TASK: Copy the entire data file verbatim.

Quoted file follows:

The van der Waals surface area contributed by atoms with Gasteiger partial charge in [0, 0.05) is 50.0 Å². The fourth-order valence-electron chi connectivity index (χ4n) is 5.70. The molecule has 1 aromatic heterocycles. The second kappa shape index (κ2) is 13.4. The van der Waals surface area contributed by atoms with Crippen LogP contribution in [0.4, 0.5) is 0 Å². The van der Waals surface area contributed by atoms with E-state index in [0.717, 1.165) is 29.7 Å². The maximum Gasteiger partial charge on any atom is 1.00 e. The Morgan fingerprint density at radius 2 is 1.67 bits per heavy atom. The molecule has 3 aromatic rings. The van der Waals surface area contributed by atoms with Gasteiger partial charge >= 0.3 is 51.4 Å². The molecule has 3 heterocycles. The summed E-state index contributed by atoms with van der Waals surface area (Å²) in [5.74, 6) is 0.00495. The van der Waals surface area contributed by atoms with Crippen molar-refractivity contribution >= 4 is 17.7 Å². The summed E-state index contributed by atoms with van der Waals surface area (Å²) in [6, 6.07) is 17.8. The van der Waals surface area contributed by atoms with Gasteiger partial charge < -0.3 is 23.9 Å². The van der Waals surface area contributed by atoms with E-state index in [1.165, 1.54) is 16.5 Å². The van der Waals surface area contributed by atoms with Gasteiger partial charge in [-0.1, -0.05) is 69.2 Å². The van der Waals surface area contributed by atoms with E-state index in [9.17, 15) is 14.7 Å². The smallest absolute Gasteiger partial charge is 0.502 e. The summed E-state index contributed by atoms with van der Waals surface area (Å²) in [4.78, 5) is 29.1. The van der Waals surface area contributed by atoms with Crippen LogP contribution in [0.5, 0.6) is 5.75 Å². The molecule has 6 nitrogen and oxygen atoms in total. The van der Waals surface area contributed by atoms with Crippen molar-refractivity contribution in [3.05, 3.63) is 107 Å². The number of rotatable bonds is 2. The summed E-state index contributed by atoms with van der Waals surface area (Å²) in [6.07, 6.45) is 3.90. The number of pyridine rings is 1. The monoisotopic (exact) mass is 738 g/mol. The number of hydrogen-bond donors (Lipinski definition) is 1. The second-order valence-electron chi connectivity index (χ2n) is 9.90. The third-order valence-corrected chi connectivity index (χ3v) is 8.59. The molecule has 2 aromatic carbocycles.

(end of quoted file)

The van der Waals surface area contributed by atoms with Gasteiger partial charge in [0, 0.05) is 50.0 Å². The fourth-order valence-electron chi connectivity index (χ4n) is 5.70. The molecule has 1 aromatic heterocycles. The second kappa shape index (κ2) is 13.4. The van der Waals surface area contributed by atoms with Crippen LogP contribution in [0.4, 0.5) is 0 Å². The van der Waals surface area contributed by atoms with E-state index in [0.717, 1.165) is 29.7 Å². The maximum Gasteiger partial charge on any atom is 1.00 e. The Morgan fingerprint density at radius 2 is 1.67 bits per heavy atom. The molecule has 3 aromatic rings. The van der Waals surface area contributed by atoms with Gasteiger partial charge >= 0.3 is 51.4 Å². The molecule has 3 heterocycles. The summed E-state index contributed by atoms with van der Waals surface area (Å²) in [5.74, 6) is 0.00495. The van der Waals surface area contributed by atoms with Crippen molar-refractivity contribution >= 4 is 17.7 Å². The summed E-state index contributed by atoms with van der Waals surface area (Å²) in [6, 6.07) is 17.8. The van der Waals surface area contributed by atoms with Gasteiger partial charge < -0.3 is 23.9 Å². The van der Waals surface area contributed by atoms with E-state index in [1.165, 1.54) is 16.5 Å². The van der Waals surface area contributed by atoms with Gasteiger partial charge in [-0.1, -0.05) is 69.2 Å². The van der Waals surface area contributed by atoms with E-state index in [9.17, 15) is 14.7 Å². The smallest absolute Gasteiger partial charge is 0.502 e. The summed E-state index contributed by atoms with van der Waals surface area (Å²) in [4.78, 5) is 29.1. The van der Waals surface area contributed by atoms with Crippen LogP contribution in [0.5, 0.6) is 5.75 Å². The molecule has 6 nitrogen and oxygen atoms in total. The van der Waals surface area contributed by atoms with Crippen molar-refractivity contribution in [3.05, 3.63) is 107 Å². The number of rotatable bonds is 2. The summed E-state index contributed by atoms with van der Waals surface area (Å²) in [6.07, 6.45) is 3.90. The number of pyridine rings is 1. The monoisotopic (exact) mass is 738 g/mol. The number of hydrogen-bond donors (Lipinski definition) is 1. The second-order valence-electron chi connectivity index (χ2n) is 9.90. The third-order valence-corrected chi connectivity index (χ3v) is 8.59. The molecule has 2 aromatic carbocycles.